For their age, the boat children were more mature than the same-aged children raised on land. I guess this was because, the worldly experience gained through visiting different countries, cultures, seeing reality, and playing with children from around the world. When booked into schools, they were not behind other children of their class. It seemed that living on a boat gave these children a set of invaluable tools that made them very adaptable to most situations and an edge if you like, so an advantage at school. I thought they wouldn’t settle at a new school but to the contrary, when I spoke to the children, they thrived. I think for them, it was a new challenge.
    I’d love to meet these children in later life to see what paths they took and how they coped. During the 21 years I live on a boat, children ages included from being on a boat from birth to teenage years.

    Your children are extremely lucky to be given this type of chance in life and hope they appreciate this opportunity. 🙂

    Liked by 1 person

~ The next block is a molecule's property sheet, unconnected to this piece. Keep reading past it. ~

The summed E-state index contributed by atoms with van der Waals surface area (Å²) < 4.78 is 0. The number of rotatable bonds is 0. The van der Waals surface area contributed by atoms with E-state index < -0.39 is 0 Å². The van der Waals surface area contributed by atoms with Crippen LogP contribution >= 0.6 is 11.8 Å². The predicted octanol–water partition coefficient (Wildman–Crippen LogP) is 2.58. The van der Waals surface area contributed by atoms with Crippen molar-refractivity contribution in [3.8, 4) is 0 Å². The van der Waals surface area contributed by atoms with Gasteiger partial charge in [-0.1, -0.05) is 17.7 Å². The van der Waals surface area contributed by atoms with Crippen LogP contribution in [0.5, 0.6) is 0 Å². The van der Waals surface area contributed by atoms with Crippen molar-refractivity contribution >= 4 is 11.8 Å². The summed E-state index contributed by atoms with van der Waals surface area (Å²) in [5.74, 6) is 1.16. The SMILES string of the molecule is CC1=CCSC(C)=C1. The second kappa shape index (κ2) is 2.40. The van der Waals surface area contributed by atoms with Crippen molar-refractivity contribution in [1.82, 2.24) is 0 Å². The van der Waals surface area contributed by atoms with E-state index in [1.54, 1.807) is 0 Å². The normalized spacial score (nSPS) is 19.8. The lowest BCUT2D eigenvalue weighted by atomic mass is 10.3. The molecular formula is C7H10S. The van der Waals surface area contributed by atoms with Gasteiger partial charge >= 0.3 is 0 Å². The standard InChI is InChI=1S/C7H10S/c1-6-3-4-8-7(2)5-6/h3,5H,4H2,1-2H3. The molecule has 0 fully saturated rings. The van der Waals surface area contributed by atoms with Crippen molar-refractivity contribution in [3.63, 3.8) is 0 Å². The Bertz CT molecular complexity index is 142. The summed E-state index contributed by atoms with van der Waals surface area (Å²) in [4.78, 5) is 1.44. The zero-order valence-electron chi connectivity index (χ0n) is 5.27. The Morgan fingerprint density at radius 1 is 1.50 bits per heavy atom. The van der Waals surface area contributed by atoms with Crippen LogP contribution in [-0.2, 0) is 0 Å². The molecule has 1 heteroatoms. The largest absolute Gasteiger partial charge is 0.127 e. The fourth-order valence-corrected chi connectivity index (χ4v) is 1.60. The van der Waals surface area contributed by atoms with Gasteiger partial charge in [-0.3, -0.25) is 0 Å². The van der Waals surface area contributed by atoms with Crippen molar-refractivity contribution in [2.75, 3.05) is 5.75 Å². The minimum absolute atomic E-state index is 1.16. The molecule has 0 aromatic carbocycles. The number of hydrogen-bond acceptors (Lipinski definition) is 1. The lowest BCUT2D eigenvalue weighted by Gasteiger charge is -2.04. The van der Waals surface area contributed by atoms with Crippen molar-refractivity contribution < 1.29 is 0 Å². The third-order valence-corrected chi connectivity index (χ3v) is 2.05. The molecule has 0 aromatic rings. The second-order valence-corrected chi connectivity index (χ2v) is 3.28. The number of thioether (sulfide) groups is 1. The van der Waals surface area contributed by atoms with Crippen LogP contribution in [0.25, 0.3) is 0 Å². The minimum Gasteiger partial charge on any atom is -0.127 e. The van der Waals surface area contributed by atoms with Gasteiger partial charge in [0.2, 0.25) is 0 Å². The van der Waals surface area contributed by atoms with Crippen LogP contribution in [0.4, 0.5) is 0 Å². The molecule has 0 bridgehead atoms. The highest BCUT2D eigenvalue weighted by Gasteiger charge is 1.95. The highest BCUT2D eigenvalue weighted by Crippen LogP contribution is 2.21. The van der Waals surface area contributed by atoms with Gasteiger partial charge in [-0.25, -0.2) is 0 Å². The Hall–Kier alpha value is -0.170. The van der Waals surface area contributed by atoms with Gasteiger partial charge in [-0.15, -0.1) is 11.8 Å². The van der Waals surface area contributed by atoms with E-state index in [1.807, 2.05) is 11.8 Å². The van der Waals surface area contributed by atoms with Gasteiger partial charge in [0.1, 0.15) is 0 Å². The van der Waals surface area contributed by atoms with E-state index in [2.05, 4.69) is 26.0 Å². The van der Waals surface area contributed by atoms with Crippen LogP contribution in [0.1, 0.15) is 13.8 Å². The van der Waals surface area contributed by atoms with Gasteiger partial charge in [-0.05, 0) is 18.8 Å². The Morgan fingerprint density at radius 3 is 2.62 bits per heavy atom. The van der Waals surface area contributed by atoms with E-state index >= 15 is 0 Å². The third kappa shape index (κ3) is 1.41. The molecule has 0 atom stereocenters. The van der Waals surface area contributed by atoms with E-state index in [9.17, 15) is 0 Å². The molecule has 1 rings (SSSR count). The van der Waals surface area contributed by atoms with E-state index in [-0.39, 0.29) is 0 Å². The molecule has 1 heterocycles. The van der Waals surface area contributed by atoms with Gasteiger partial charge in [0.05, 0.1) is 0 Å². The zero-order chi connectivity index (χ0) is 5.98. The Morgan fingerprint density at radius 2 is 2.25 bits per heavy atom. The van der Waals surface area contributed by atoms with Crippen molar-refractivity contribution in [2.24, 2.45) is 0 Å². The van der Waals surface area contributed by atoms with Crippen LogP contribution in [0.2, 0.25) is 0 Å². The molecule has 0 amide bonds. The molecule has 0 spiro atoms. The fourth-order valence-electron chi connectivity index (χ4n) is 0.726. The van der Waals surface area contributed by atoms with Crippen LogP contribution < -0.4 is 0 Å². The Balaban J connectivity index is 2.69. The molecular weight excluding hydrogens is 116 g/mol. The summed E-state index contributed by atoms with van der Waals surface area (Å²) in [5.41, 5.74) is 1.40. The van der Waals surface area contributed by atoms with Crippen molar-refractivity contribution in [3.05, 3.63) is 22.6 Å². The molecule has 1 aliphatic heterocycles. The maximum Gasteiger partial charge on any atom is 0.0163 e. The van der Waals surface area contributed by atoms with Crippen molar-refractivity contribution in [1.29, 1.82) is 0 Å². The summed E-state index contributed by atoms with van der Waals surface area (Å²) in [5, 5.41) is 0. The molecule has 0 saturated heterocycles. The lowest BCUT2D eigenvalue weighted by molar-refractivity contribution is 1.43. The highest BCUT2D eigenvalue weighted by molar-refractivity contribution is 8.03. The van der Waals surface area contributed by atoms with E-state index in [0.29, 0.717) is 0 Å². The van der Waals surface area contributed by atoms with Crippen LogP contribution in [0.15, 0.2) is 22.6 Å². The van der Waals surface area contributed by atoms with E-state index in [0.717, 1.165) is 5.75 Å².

1. Wow! There’s a documentary or study right there! I couldn’t agree with you more. Our daughter said herself that she feels she has more ‘depth’ to her now. She feels like her life was shallow before our journey in that she had no concern or thought beyond what school lessons she had that day and ordinary teenage dramas. Now she has an avid interest in world affairs, politics and ethics. She’s become quite the little activist but has a real issue with her UK school in that major world affairs are not discussed during day to day life because there is no time for it within the busy curriculum. I think that’s the difference – being home schooled on a boat or in a van brings time and access to adult conversation, which in turn, inspires interests, beliefs and important life debates. That’s where our children’s maturity has come from. They have their own opinions, thought through in a mature way, and articulated in a convincing manner. Our son’s school has completely embraced this wild-haired interesting kid with hundreds of interesting stories and views…rather than be behind, he was nominated as head boy within two months of starting his new school. The head teacher said he was a unique and fascinating representative for the school. So, I couldn’t agree more with you – they haven’t struggled to settle in…completely the opposite, their experiences have been embraced and encouraged by all x

      Liked by 1 person